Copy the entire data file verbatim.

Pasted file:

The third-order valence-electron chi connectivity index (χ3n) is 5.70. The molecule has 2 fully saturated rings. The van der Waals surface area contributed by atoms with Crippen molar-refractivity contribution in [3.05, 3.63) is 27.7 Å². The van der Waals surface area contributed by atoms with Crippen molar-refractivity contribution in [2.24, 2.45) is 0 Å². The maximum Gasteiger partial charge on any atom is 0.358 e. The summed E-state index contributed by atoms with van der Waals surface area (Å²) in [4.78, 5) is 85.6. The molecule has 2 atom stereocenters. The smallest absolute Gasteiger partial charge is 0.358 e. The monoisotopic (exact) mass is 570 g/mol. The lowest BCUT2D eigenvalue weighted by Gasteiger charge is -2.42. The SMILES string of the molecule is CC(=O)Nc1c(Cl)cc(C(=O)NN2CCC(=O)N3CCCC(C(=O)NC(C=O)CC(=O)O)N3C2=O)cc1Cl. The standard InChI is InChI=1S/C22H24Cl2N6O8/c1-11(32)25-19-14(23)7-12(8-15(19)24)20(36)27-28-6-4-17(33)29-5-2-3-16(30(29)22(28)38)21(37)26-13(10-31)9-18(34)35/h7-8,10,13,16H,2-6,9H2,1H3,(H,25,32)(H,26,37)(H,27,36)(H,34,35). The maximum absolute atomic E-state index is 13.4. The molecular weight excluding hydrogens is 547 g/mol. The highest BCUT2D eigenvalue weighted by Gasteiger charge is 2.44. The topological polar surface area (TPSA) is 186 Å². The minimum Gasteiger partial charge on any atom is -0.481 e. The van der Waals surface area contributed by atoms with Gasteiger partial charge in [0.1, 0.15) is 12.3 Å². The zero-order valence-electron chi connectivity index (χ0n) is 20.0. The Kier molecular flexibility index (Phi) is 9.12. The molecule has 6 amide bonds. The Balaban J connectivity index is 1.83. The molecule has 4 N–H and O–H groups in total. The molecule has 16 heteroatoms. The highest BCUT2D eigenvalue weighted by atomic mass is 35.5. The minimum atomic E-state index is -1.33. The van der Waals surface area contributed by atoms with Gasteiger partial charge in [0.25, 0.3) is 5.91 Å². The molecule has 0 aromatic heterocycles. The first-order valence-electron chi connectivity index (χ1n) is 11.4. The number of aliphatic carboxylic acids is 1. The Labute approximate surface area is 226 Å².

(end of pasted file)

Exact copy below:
The third-order valence-electron chi connectivity index (χ3n) is 5.70. The molecule has 2 fully saturated rings. The van der Waals surface area contributed by atoms with Crippen molar-refractivity contribution in [3.05, 3.63) is 27.7 Å². The van der Waals surface area contributed by atoms with Crippen molar-refractivity contribution in [2.24, 2.45) is 0 Å². The maximum Gasteiger partial charge on any atom is 0.358 e. The summed E-state index contributed by atoms with van der Waals surface area (Å²) in [4.78, 5) is 85.6. The molecule has 2 atom stereocenters. The smallest absolute Gasteiger partial charge is 0.358 e. The monoisotopic (exact) mass is 570 g/mol. The lowest BCUT2D eigenvalue weighted by Gasteiger charge is -2.42. The SMILES string of the molecule is CC(=O)Nc1c(Cl)cc(C(=O)NN2CCC(=O)N3CCCC(C(=O)NC(C=O)CC(=O)O)N3C2=O)cc1Cl. The standard InChI is InChI=1S/C22H24Cl2N6O8/c1-11(32)25-19-14(23)7-12(8-15(19)24)20(36)27-28-6-4-17(33)29-5-2-3-16(30(29)22(28)38)21(37)26-13(10-31)9-18(34)35/h7-8,10,13,16H,2-6,9H2,1H3,(H,25,32)(H,26,37)(H,27,36)(H,34,35). The maximum absolute atomic E-state index is 13.4. The molecular weight excluding hydrogens is 547 g/mol. The highest BCUT2D eigenvalue weighted by Gasteiger charge is 2.44. The topological polar surface area (TPSA) is 186 Å². The minimum Gasteiger partial charge on any atom is -0.481 e. The van der Waals surface area contributed by atoms with Gasteiger partial charge in [0.1, 0.15) is 12.3 Å². The zero-order valence-electron chi connectivity index (χ0n) is 20.0. The Kier molecular flexibility index (Phi) is 9.12. The molecule has 6 amide bonds. The Balaban J connectivity index is 1.83. The molecule has 4 N–H and O–H groups in total. The molecule has 16 heteroatoms. The highest BCUT2D eigenvalue weighted by atomic mass is 35.5. The minimum atomic E-state index is -1.33. The van der Waals surface area contributed by atoms with Gasteiger partial charge in [0.25, 0.3) is 5.91 Å². The molecule has 0 aromatic heterocycles. The first-order valence-electron chi connectivity index (χ1n) is 11.4. The number of aliphatic carboxylic acids is 1. The Labute approximate surface area is 226 Å².